Power/knowledge in the dust of time

Power/knowledge in the dust of time

The conjunction between power and knowledge has preoccupied sociology from well before Foucault, and will continue to do so long after our time. In sociology and related disciplines we often encounter comments in writing or speaking about power/knowledge, with a forward slash both separating and connecting these words, and such comments are often made in sentences which convey certainty about what power/knowledge means, what its ethical and political dimensions are, and strategies for us avoiding its negative reverberations.

Part of this, including by Foucault himself, has concerned ‘the archive’ and its abrogation of knowledge, and the partial sources held in these sequestered places, carefully managed to protect the status quo in the present by controlling the past. ‘The imperial archive’ has indeed become a kind of shorthand which seemingly encapsulates the essence of what there is to say about the power/knowledge conjunction.

It is rarely so simple.

Behold this photograph, which those of you who follow the news will know is of the Jagger reading room at the University of Cape Town, in which I have spent many months working since 1994. This is the aftermath of a recent wildfire. And in the dust and rubble shown here are the archives of a large part of the history of not only the Cape, but of South Africa more generally.

This photograph is not a metaphor. The Table Mountain fire and its devastation destroyed six university buildings, 5000 students were evacuated from residences, and suburbs threatened by fire. What I want to comment on is what the fire and its devastation has done to power/knowledge, to use this to counsel caution in making overly simple statements about ‘the archive‘, and to avoid treating power/knowledge using similarly simple pronouncements.

In many respects the quintessence, the fundament, of ‘the imperial archive’, the special collections holdings at the University of Cape Town held, for I am speaking the past tense now, much of the history of the families, organisations and individuals who represent the white liberal elite of the old Cape Colony. A friend teaching in another UK/EU university heard her students cheer when they heard about the destruction of these collections.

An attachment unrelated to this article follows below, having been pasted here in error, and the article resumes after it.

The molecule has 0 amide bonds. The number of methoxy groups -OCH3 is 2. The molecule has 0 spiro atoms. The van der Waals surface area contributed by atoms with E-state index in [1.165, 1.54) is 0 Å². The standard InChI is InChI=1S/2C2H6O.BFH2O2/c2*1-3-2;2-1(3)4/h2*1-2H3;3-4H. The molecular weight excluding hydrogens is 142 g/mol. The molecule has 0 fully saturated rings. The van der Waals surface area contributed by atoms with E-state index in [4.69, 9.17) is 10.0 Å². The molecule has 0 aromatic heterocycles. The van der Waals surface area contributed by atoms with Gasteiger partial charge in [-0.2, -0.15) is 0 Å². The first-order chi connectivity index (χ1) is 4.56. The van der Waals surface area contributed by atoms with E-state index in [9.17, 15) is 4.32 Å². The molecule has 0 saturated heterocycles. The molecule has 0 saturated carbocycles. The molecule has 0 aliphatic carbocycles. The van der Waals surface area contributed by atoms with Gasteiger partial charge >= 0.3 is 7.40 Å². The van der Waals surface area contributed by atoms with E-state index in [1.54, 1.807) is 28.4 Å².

As sociologists, one thing we know and agree about is that people are interconnected. Relationality is the name of the game. We none of us exist in isolation, and none of them, those families, organisations and individuals, existed in isolation either. So let me tell you what those undergraduates, probably without realising it, were also cheering the loss of.

Within those collections there were many different voices writing, photographing, representing themselves, as well as being represented by others. They included Sister Nanny, ex-slave and a leading figure in the Cape temperance movement and who had earlier been employed – not as a slave – for one of these liberal families. They included Mohandas Gandhi, a friend of a number of them. They included John Tengo Jabavu, editor of a leading black newspaper, whose running expenses were paid by someone from one of these families. And there are many more examples.

And alongside those collections, there were other collections too, those of the black bourgeoisie and educated elite, its political figures, cultural icons, activist leaders, religious figures, and more. There was the collection of Abdul Abdurahman, a leading political organiser. There was the collection of Tiyo Soga, a major religious figure. There was the collection of the Gool Family with Cissie Gool a key left activist. There was the collection of the Browns, a mixed race missionary family over a number of generations.

I could go on, but time is short and the list is very long. And anyway the point has been made, that people are interconnected, and relationality is the name of the game. Also, the conjunction of power and knowledge in ‘the imperial archive’ is in the majority of instances incredibly complicated and usually crosscut by many contrary indications. What I take from this is that when talking or writing about the fall of this and the end of that, we need to be careful what we wish for. Reduce those who weren’t embodiments of all the virtues to dust, also reduce to dust those they were interconnected with. The signs of relationality are no more. They are, as you see, dust.

So as you will realise, I have been duplicitous. What you see is both a photograph of a great loss, and it does actually act as a metaphor.


Last updated:  6 May 2021